This is a beautiful example of using “open” to trump “proprietary”, and it will have far reaching consequences (although Stowe says it isn’t really “open” just “more open”).  Marc Andreesen called Facebook, “a dramatic leap forward for the Internet industry” and goes on to say, “Open Social is the next big leap forward!”  In that same post, he indicates the combined pool of users for the initial partners is about 100 million, which is 2x Facebook already.  So much for some of the early hand wringing over whether developers would find it interesting enough.  Scoble certainly views this as a threat when he asks, “Will Google Friendster Facebook?”  To learn more as a developer, Brady Forest has a succinct post over on O’Reilly.

It will likely take a couple of iterations and perhaps even some new API’s before the full vision I’m painting can be realized, but the starting gun has been fired.  I’m reminded of the seen in the movie Trading Places where the Duke’s are explaining commodity trading to Eddy Murphy.  The “good part”, as they call it, is that the traders make money whether the commodity is going up or down so long as people are buying and selling.  Google owns this commodity exchange, and OpenSocial is going to make it even more valuable while spinning off benefits that will make the web much more intelligent and aware of everyone’s personal choices.

Related Articles

What’s Next Google?  (You won the battle, now what about the war?)

Google is in the Cat Bird Seat for Identity Matching With OpenSocial

Posted in Marketing, strategy, Web 2.0 | 9 Comments »

For Google, The Internet Is Their Social Network (Plus, Business Communities and Cookie Marketing)

Posted by Bob Warfield on October 31, 2007

For Google, the Internet literally is their Social Network. I first made that pronouncement in a post on whether the giants should buy, build, or integrate, and it looks like Google does indeed want to make the Internet their social network.  Their chosen vehicle for doing this is a set of open apis to be announced tomorrow called “Open Social”.  If a social network agrees to participate and offer these api’s, developers will be able to access them to do three things on the network:

  1. Access profile information about the user.
  2. Access friends data for the user, the social graph, in other words.
  3. Access activities, such as news feeds.

Applications (widgets for social networks, in other words) can be created using these api’s without recourse to any special markup languages such as most networks currently require.  Instead, normal Javascript and HTML are used.  This will make it easier to port existing applications to use the api’s and play on participating social networks.  The host social network gets to set its own rules about things like advertising and other policies in the apps.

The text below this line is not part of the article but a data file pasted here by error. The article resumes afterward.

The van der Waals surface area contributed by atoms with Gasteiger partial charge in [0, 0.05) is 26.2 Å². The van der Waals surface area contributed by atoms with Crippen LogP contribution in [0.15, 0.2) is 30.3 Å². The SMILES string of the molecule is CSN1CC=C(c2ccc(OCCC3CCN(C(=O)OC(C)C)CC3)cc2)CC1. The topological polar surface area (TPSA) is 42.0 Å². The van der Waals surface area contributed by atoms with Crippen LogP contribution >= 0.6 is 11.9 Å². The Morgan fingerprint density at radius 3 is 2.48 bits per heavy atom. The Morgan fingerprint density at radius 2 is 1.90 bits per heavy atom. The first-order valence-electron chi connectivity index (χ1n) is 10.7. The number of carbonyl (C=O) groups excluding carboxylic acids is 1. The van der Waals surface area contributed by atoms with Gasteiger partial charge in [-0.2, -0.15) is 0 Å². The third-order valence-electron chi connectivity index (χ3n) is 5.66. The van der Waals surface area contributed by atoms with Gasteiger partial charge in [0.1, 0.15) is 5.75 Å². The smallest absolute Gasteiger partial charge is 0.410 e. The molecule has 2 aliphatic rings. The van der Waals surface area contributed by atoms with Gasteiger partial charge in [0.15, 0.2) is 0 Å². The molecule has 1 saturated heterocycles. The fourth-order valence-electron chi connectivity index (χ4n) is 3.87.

The charter hosts form quite a potent group and include Orkut, Salesforce, LinkedIn, Ning, Hi5, Plaxo, Friendster, Viadeo and Oracle.  Charter applications include Flixster, iLike, RockYou and Slide, which are some of the key apps from Facebook.

This marks quite a warning shot across the bow of Facebook.  The timing is interesting.  Google probably could have impacted Facebook’s recent financing by preannouncing, but they chose not to.  I think it’s a more clever strategy because it creates a more intangible fear.  If Facebook had gotten funded at their desired valuation anyway, they could downplay the whole Google thing and say the world had voted with their pocketbooks that it didn’t matter and they still got a $15B valuation and $500M in cash.  Moreover, Google may have acted as a spoiler to get Microsoft to commit to Facebook, only to pull the rug out from under them with an open strategy.  Proprietary Microsoft is in bed with proprietary Facebook and out in the cold with the rest of the web.  Doh!

For Google, the Internet is its Walled Garden.  Why should it create sub-gardens?

There are lots of ramifications to ponder including Business Communities and the future of Social Network Marketing.  The mouth waters at the possibilties OpenSocial may bring.  It’s hard to see how Facebook can compete with this simply by adding groupings to their own world.  Google has turned the walled garden inside out with this new api.  A couple of brief notes follow.

Business Communities 

Take special note of the business players in the mix, companies like Salesforce, LinkedIn, Plaxo, and Oracle, for example.  First thought is how much longer will businesses swim upstream trying to use Facebook for business networking and communities if OpenSocial plugs directly into real business networks and communities?

I think there is a huge opportunity for businesses to get hooked up with communities, and Google is going to be right in the middle of all that as are these early movers to the platform.  Imagine the possibilities to be had by linking these kinds of disparate services into collaborative uber communities.  What if companies use this as a mechanism for product registration and introduction to their own communities?  What are the possibilities for tying all of that together?  And how can Google’s advertising machine take advantage of such goings on?

Of Dirty Cookies and Social Network Marketing

Speaking of advertising, there’s been a lot of news lately about Facebook’s “Social Ad Network”.  The idea is that Facebook will plant cookies that tell other sites you visit what your interests are so they can better target ads to you.  Presumably, Google could make use of this api to completely short circuit Facebook’s Social Ad Network by tying their knowledge (via the api) of your profile and interests back to their own AdSense system.  You’ve got to figure the combination of knowing the profile across potentially multiple social networks together with tying into AdSense’s other insights would produce a truly killer ad platform.

There’s one tiny little fly in this ointment for either company, and that’s the idea that for some people, such “dirty cookies” are downright creepy from a privacy standpoint.  I have to admit, I am somewhat in that camp myself.

Interesting times we live in.  If these antics manage to build a box around Facebook that caps it’s potential, we will be seeing yet another hole in the bubble that will start to let some of the momentum leak out.

Related Articles

Ubiquitious Social Networking for Business

Robbin Harris says Google Bluffed Microsoft into Overpaying.  I agree, as I mention above, Google played this one in a very clever way.

Posted in business, strategy, Web 2.0 | 7 Comments »